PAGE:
For several months in the year the clinic garden produces soft fruit. From April to August pick-your-own is a daily affair in our house, providing super-fresh berries for snacks and deserts. Berries are some of the healthiest fruits you can eat being rich in phytochemicals and low in sugars. From September onward apples ripen on the trained trees surrounding the garden.
One’s microbiome will also improve as a result of eating fresh fruit from your own garden, as the bloom on fruits is replete with good microbes of all sorts, and one’s hand may well have some soil micro-organisms, all of which research tells us is supportive of our own microbial richness and function. A strong strain of research confirms that children who grow up on farms or with allotments or a garden produce patch have lower rates of allergies than those growing up more separate from natural surroundings, and they have more diverse microbial species in their gut, which is a ‘good thing’.
Another reason to grow your own fruit is that collecting berries from your own garden is healthy for your gut flora too, with many studies showing gardeners and farmers have a more diverse and robust microbiome. Another well-established observation is children who grow up in homes with fruit or vegetable gardens have fewer allergies. In all these cases benefit seems to come through ingesting the bacteria and yeast that are naturally found in gardens.
Table fruits like apples, plums and oranges have been selectively bred over centuries to be larger, sweeter and higher in water than their wild counterparts (think crab apples or sloes). These changes, it is argued, have made these fruits less healthy as the phyto-nutrients have been diluted and the sugar content has risen. Berries on the other hand, are closer to their wild counterparts – packed with immune and anti-oxidant boosting goodness.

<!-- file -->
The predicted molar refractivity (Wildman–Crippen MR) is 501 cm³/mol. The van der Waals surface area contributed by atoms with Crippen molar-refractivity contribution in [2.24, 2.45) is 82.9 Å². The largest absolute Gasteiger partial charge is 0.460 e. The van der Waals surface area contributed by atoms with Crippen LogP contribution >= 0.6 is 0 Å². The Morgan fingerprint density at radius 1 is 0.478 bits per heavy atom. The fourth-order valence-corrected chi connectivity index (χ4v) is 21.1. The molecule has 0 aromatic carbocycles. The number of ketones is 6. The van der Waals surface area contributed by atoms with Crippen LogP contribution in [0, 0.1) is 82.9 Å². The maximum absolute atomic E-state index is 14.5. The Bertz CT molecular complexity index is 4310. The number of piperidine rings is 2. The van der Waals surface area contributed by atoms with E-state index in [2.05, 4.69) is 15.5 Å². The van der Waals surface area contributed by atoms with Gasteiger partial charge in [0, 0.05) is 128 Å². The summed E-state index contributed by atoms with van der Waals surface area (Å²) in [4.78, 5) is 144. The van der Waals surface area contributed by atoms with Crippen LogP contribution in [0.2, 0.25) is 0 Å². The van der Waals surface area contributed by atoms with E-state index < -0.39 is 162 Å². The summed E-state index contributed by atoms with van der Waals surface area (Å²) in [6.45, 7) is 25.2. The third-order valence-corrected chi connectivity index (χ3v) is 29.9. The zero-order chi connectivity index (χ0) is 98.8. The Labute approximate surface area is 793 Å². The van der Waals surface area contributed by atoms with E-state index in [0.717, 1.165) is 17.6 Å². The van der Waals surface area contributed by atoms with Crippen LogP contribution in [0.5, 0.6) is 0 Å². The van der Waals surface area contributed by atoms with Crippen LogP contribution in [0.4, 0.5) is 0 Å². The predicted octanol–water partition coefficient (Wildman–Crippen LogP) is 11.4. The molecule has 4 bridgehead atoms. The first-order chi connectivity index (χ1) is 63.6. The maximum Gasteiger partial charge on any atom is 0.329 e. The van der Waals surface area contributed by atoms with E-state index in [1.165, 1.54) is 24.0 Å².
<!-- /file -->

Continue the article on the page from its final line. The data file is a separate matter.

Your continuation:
If you visit the clinic at the right time of year take a look at what is growing, and if you want to try some of the berries just pick-(a few of)-your-own!
Below are some photos from the clinic garden showing some of the medicinal herbs thriving there. Each of these plants has a long history of traditional use and folk-law surrounding it. Some of these herbs I use in my practice (although I rarely use them directly from the garden!)
- Butcher’s Broom (Ruscus aculeatus)
This strange plant with prickly pseudo-leaves grows in deep shade, even under the dense cover of yew trees. Traditionally this herb has been used to treat haemorrhoids and poor blood circulation, and current Medical Herbalists employ it, along with other herbs, in treating varicose veins.
- Cowslip (Primula veris)
Medicine made from cowslip help to thin mucus, so it has been used to treat sinusitis, coughs and colds but it also has a role in muscle spasms and treating heart failure. I find it particularly useful in treating coughs in children.
- Greater Celandine (Chelidonium majus)
When any part of this part is broken it oozes an intense yellow sap. This sap is used fresh, straight from the plant, in the treatment of warts and verrucas. I have seen good results with this treatment, especially when used frequently and persistently for some days or weeks.
- Herb Robert (Geranium robertianum)
Like most members of the Geraniaceae family this pretty flower has useful astringent properties. So in cases of diarrhoea, nausea, gastritis, inflamed gums or any other inflammation or swollen tissues, a tea made with this herb can be safely used internally or externally. Some say the pungent smell of the fresh leaves will ward off mosquitos if rubbed fresh onto the skin.
- Lungwort (Pulmonaria officinalis)